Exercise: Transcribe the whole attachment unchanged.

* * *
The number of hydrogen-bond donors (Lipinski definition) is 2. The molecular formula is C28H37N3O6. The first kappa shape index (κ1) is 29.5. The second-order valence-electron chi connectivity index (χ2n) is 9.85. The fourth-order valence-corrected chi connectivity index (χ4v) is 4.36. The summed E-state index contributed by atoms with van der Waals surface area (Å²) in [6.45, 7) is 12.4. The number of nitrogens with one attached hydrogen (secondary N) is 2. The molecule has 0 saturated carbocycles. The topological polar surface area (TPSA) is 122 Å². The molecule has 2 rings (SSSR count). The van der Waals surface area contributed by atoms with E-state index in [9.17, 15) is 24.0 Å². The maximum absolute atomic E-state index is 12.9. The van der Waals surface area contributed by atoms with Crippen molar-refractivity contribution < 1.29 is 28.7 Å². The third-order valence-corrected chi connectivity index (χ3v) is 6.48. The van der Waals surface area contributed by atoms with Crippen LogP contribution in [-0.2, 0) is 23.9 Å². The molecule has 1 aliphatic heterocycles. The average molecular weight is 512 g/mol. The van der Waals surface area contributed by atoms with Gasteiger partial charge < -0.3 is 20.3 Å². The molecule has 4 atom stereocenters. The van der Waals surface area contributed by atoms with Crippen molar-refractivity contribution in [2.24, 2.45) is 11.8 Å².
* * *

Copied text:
The number of hydrogen-bond donors (Lipinski definition) is 2. The molecular formula is C28H37N3O6. The first kappa shape index (κ1) is 29.5. The second-order valence-electron chi connectivity index (χ2n) is 9.85. The fourth-order valence-corrected chi connectivity index (χ4v) is 4.36. The summed E-state index contributed by atoms with van der Waals surface area (Å²) in [6.45, 7) is 12.4. The number of nitrogens with one attached hydrogen (secondary N) is 2. The molecule has 0 saturated carbocycles. The topological polar surface area (TPSA) is 122 Å². The molecule has 2 rings (SSSR count). The van der Waals surface area contributed by atoms with E-state index in [9.17, 15) is 24.0 Å². The maximum absolute atomic E-state index is 12.9. The van der Waals surface area contributed by atoms with Crippen molar-refractivity contribution < 1.29 is 28.7 Å². The third-order valence-corrected chi connectivity index (χ3v) is 6.48. The van der Waals surface area contributed by atoms with Crippen LogP contribution in [-0.2, 0) is 23.9 Å². The molecule has 1 aliphatic heterocycles. The average molecular weight is 512 g/mol. The van der Waals surface area contributed by atoms with Gasteiger partial charge < -0.3 is 20.3 Å². The molecule has 4 atom stereocenters. The van der Waals surface area contributed by atoms with Crippen molar-refractivity contribution in [2.24, 2.45) is 11.8 Å².